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Cebu Pacific bans shark fins

Aviation Updates Philippines - Low-cost carrier, Cebu Pacific Air, announced on Tuesday that it will ban the transporting of shark fins on their international and domestic flights. Cebu Pacific said in a statement that the airline is no longer accepting carriage of shark fin on its flights. The policy is being implemented immediately across the airline's stations.

Cebu Pacific Air Airbus A320-214 RP-C3243
(PHOTO) Taiwan Aviation Spotters - Facebook

In addition, the airline will also ban the use of shark fins for their inflight meals or any event hosted by the airline. Cebu Pacific is the second airline to ban shark fins on flights after Philippine Airlines banned the transport of shark fins on April 24.

"Cebu Pacific values biodiversity and marine life sustainability. We are banning shark fin carriage effective immediately as we learned that unsustainable shark fishing and our carriage of shark fin is not aligned with CEB's position on sustainable development. We have been working closely with the World Wide Fund for Nature (WWF) in our efforts to address some of the most pressing environmental concerns including climate change and marine life preservation," Cebu Pacific Vice President for Corporate Affairs, Jorenz Tanada said.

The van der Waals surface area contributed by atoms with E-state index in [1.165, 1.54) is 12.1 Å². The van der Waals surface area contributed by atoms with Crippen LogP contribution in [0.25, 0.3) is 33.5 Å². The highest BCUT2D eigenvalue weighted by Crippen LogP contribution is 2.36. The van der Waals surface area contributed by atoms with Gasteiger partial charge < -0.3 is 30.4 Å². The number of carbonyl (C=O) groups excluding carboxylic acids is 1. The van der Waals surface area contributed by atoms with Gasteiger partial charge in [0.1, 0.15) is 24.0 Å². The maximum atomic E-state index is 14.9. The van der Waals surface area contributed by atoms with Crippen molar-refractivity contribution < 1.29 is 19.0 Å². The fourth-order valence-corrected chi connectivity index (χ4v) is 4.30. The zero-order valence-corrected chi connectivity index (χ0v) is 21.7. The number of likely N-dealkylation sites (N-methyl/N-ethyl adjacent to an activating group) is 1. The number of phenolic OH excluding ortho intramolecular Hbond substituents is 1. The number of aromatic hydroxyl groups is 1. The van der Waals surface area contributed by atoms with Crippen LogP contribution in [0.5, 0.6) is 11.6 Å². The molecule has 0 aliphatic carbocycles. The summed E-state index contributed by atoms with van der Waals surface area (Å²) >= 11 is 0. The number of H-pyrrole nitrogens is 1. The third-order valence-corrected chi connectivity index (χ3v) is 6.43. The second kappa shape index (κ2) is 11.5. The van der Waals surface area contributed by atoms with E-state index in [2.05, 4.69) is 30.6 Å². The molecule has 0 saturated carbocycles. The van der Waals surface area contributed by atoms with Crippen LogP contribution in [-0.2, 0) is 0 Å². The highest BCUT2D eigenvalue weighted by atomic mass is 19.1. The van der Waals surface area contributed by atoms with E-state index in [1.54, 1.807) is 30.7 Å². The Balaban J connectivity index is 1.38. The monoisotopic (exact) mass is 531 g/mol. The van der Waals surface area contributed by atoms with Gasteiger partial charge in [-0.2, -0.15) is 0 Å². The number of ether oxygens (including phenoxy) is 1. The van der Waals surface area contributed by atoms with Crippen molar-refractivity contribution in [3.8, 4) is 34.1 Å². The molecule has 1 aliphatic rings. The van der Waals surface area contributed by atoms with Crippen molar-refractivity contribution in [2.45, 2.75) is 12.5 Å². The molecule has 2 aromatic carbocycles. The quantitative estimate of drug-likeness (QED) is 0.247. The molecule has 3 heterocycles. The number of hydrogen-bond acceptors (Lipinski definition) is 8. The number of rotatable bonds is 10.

Cebu Pacific has been working closely with the World Wide Fund for Nature (WWF) on various environmental concerns. Following the airline's decision, Lorenzo Tan, Wide Fund for Nature (WWF) Vice Chair and Chief Executive, said that he is very happy on the airline's decision to ban shark fins.

"Cebu Pacific's decision to make this new counterpart gesture in support of the conservation of Philippine sharks will most certainly help disrupt the transport chains that fuel this highly destructive trade. WWF lauds this decision as a manifestation of Cebu Pacific's continuing commitment to conserve marine biodiversity and promote sustainable fisheries, here in the Philippines. As we face a climate-defined future, it is the right thing to do," Tan said.

According to the WWF, there are 73 million sharks being killed yearly for their fins and flesh. Sharks are apex or top-level predators that keep the stocks of other fish in check. Ceasing the trade in shark fins can boost the productivity of oceans.

On April, Philippine Airlines banned the shipment of shark fins after a 6.8-ton shipment of shark fins was discovered en route from the Middle East to Hong Kong, causing shark advocates to demand that the airline involved stop transporting the fins, many of which are likely from endangered sharks.

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